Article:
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  • Phyllis H. Moore

Five Things an Independent Author Must Have

An independent author has much to learn after writing a manuscript they believe is worthy of publication. Submitting to a traditional publisher can be done directly if it is a small, vanity press, but if the writer seeks a major publishing house, they must go through an agent, which has to accept you. This takes several months to years, depending on the genre. Small presses, may also ask the author to pay upfront for publishing (this is not advised by anyone). Never pay upfront for publishing a manuscript. I personally waited six months for a response to an inquiry email. There were requests for rewrite, etc. we went back and forth for another few months and I decided I could do this until I'm seventy and be no closer to publication. So, I decided to do it myself.

I have no illusions that I will be a best selling author, I simply wanted other people to read what I had written and let me know if they liked it, or not. I will continue to write and try to improve. That's all I want. So, I researched the platforms for self-publishing. The first was Smashwords. I love the story of the CEO, Mark Coker. He is all about independent authors, because he is one and founded the company to answer his own need. Smashwords is easy to use and can do much of the formatting, but there are difficulties if you plan to market on Amazon. is the place you want to be if you want to market an ebook and their partner, CreateSpace can publish paperbacks on demand -- no storage issues for the author. Draft2Digital is another nonAmazon alternative. I happen to use them for the other platforms, Nook, Kobo, Apple, 24Symbols, etc. BookBaby is an alternative online publisher, but I haven't researched them. There are others, but for no fee, I settled on Amazon Createspace and Kindle supplemented by Draft2Digital.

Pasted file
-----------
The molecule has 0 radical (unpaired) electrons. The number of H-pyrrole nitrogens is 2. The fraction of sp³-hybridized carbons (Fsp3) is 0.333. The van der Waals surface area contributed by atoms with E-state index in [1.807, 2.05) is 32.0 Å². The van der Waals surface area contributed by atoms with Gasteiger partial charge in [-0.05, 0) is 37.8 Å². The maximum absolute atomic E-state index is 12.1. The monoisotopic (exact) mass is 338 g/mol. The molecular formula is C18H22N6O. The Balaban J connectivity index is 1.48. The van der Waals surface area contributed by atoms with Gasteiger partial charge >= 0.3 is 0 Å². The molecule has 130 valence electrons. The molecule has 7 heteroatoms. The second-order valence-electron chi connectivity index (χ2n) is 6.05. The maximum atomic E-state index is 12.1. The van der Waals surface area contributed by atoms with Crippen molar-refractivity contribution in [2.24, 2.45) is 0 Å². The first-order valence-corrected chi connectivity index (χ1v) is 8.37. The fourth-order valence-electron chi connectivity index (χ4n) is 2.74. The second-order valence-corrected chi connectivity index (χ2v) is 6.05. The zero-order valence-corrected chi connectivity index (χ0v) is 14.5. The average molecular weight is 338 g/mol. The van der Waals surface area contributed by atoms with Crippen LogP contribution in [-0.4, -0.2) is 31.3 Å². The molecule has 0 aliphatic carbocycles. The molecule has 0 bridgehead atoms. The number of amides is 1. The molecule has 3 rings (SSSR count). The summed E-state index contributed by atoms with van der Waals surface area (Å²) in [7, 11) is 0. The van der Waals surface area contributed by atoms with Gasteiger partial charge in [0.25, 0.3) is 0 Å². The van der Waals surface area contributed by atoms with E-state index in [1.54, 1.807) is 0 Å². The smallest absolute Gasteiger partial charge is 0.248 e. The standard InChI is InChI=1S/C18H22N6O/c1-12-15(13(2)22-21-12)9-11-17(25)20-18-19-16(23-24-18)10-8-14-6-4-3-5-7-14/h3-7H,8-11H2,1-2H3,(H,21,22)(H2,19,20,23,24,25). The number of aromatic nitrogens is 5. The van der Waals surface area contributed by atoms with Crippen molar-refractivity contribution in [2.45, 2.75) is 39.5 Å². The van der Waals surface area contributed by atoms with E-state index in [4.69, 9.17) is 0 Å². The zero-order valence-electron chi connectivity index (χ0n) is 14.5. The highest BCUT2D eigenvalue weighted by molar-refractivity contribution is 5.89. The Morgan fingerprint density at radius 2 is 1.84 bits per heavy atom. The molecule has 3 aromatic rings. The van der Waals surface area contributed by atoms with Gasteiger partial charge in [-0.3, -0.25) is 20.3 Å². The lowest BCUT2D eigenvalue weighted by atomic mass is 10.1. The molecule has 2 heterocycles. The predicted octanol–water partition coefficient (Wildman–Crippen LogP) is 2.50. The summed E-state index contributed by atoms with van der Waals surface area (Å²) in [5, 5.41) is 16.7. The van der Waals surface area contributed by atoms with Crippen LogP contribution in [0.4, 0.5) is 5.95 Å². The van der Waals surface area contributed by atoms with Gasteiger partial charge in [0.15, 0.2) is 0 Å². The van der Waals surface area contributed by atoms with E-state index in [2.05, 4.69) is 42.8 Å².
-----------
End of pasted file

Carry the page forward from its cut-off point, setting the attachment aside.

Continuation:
Okay, that settled, the manuscript needs to be formatted for ebook in a PDF, and formatted for print in another way with different margins, page numbers, etc. I admit, I cursed a great deal over formatting. I watched YouTube videos until I was blue in the face and still the page numbers were not sequential or even in the right place. The key to this, I discovered is sections, but I forget it every time. The page set up is different and the Table of Contents must be present for ebooks, but not so necessary for print books. Each time I decide the editing is done and I'm ready to publish, I go through these steps. Formatting is no joke. Many people pay for formatting, but really, once you have it down, anyone can do it.